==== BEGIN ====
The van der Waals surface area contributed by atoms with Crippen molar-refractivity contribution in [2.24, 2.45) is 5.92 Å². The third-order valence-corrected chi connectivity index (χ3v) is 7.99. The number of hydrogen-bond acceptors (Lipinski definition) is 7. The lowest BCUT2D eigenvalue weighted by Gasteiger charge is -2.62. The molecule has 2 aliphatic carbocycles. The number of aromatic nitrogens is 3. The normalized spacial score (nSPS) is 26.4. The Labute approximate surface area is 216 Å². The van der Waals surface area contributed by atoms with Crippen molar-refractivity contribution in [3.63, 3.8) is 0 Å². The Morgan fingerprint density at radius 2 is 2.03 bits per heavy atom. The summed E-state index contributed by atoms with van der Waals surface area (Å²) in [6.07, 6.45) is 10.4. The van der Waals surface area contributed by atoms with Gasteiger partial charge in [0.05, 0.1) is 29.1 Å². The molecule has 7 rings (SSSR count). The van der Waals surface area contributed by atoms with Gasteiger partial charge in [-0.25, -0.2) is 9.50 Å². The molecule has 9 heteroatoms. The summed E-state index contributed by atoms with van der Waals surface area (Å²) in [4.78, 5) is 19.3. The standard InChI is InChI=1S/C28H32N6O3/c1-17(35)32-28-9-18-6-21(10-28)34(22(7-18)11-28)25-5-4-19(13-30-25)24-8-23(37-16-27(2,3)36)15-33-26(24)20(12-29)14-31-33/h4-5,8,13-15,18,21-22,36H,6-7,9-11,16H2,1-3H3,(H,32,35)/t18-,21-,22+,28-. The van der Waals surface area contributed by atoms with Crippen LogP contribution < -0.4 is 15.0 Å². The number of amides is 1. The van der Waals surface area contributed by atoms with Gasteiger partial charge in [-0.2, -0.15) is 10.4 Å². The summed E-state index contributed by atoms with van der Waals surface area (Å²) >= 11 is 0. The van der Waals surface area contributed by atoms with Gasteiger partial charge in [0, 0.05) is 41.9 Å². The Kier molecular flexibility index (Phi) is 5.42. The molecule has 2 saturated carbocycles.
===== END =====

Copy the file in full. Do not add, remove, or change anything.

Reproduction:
The van der Waals surface area contributed by atoms with Crippen molar-refractivity contribution in [2.24, 2.45) is 5.92 Å². The third-order valence-corrected chi connectivity index (χ3v) is 7.99. The number of hydrogen-bond acceptors (Lipinski definition) is 7. The lowest BCUT2D eigenvalue weighted by Gasteiger charge is -2.62. The molecule has 2 aliphatic carbocycles. The number of aromatic nitrogens is 3. The normalized spacial score (nSPS) is 26.4. The Labute approximate surface area is 216 Å². The van der Waals surface area contributed by atoms with Crippen molar-refractivity contribution in [3.63, 3.8) is 0 Å². The Morgan fingerprint density at radius 2 is 2.03 bits per heavy atom. The summed E-state index contributed by atoms with van der Waals surface area (Å²) in [6.07, 6.45) is 10.4. The van der Waals surface area contributed by atoms with Gasteiger partial charge in [0.05, 0.1) is 29.1 Å². The molecule has 7 rings (SSSR count). The van der Waals surface area contributed by atoms with Gasteiger partial charge in [-0.25, -0.2) is 9.50 Å². The molecule has 9 heteroatoms. The summed E-state index contributed by atoms with van der Waals surface area (Å²) in [4.78, 5) is 19.3. The standard InChI is InChI=1S/C28H32N6O3/c1-17(35)32-28-9-18-6-21(10-28)34(22(7-18)11-28)25-5-4-19(13-30-25)24-8-23(37-16-27(2,3)36)15-33-26(24)20(12-29)14-31-33/h4-5,8,13-15,18,21-22,36H,6-7,9-11,16H2,1-3H3,(H,32,35)/t18-,21-,22+,28-. The van der Waals surface area contributed by atoms with Crippen LogP contribution < -0.4 is 15.0 Å². The number of amides is 1. The van der Waals surface area contributed by atoms with Gasteiger partial charge in [-0.2, -0.15) is 10.4 Å². The summed E-state index contributed by atoms with van der Waals surface area (Å²) >= 11 is 0. The van der Waals surface area contributed by atoms with Gasteiger partial charge in [0, 0.05) is 41.9 Å². The Kier molecular flexibility index (Phi) is 5.42. The molecule has 2 saturated carbocycles.